THE UNTAMED and GUILTY MEN Will Have Their U.S. Premiere at Film Comment Selects

The Untamed  by Amat Escalante

The Untamed by Amat Escalante

The Mexican Film The Untamed / La región salvaje by Amat Escalante and the Colombian film Guilty Men / Pariente, the debut feature by Iván Gaona, will have their U.S. premiere this February at the 17th edition of Film Comment magazine’s annual series, Film Comment Selects to take place February 17-23 at the Film Society of Lincoln Center in New York City.

Film Comment Selects returns with a selection of titles curated from the magazine’s writings, an offering of strikingly bold visions and fresh voices that mixes exclusive premieres of vital new films and long-unseen older titles that deserve the big-screen treatment.

"Amat Escalante’s The Untamed variously dazzled, horrified, shocked, and, in the case of some very nervous viewers, tickled the Venice Film Festival when it played in competition,” Jonathan Romney wrote in a dispatch from Venice last fall. Escalante’s mindbending country tale injects an intrusive otherworldly presence into a love triangle between a married man, his wife, and his brother-in-law. Desire seems to bend reality itself, as the no-holds-barred director of Heli and Sangre unleashes a film of sexual hunger with science fiction elements.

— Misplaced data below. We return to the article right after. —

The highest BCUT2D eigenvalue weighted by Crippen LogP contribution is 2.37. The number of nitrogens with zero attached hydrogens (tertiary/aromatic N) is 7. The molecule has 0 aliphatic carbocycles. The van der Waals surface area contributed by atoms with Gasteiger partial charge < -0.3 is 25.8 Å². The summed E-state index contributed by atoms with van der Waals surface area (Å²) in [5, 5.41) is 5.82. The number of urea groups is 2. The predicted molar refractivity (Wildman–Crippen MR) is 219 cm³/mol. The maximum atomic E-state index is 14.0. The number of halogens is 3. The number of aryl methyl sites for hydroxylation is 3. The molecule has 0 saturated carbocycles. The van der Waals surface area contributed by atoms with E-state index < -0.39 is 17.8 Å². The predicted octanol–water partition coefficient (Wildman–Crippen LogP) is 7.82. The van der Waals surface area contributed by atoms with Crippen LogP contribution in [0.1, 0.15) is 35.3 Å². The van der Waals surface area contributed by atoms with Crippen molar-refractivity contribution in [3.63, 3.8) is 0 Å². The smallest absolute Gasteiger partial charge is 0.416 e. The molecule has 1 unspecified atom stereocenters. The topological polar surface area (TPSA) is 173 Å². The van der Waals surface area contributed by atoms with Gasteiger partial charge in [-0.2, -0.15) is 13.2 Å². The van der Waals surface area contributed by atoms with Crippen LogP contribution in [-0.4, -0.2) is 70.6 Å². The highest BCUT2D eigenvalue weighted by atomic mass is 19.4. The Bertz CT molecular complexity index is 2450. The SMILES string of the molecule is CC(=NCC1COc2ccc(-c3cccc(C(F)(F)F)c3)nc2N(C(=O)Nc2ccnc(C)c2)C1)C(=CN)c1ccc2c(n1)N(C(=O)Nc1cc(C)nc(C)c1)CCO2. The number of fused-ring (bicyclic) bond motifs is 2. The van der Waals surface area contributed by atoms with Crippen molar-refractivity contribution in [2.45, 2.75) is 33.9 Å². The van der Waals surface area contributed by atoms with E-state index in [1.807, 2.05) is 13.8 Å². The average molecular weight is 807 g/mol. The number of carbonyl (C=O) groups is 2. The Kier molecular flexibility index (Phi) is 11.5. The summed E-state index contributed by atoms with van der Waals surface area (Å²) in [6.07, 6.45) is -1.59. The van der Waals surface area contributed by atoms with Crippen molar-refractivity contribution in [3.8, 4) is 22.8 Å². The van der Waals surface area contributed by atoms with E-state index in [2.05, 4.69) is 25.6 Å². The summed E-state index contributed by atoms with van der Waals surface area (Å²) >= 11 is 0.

"Gaona’s sharp debut feature taps into Colombia’s roiling discontent amidst corruption and the foreboding legacy of paramilitaries in the countryside. The queasily tense drama tracks a rural love triangle that ensues when a woman’s ex surfaces, to the displeasure of her corrupt strongman fiancé. Despite a sweet sense of yearning between the potential lovers, any hope of romance seems set to wither and die amidst the moral rot and, more concretely, the thefts and killings that periodically occur and drive home the powerlessness of the area’s inhabitants. Gaona shows how the violence becomes a part of the landscape as much as the local sugarcane, as he charts the varying degrees to which people give in, or resist” writes Film Comment's editor Nicolas Rapold.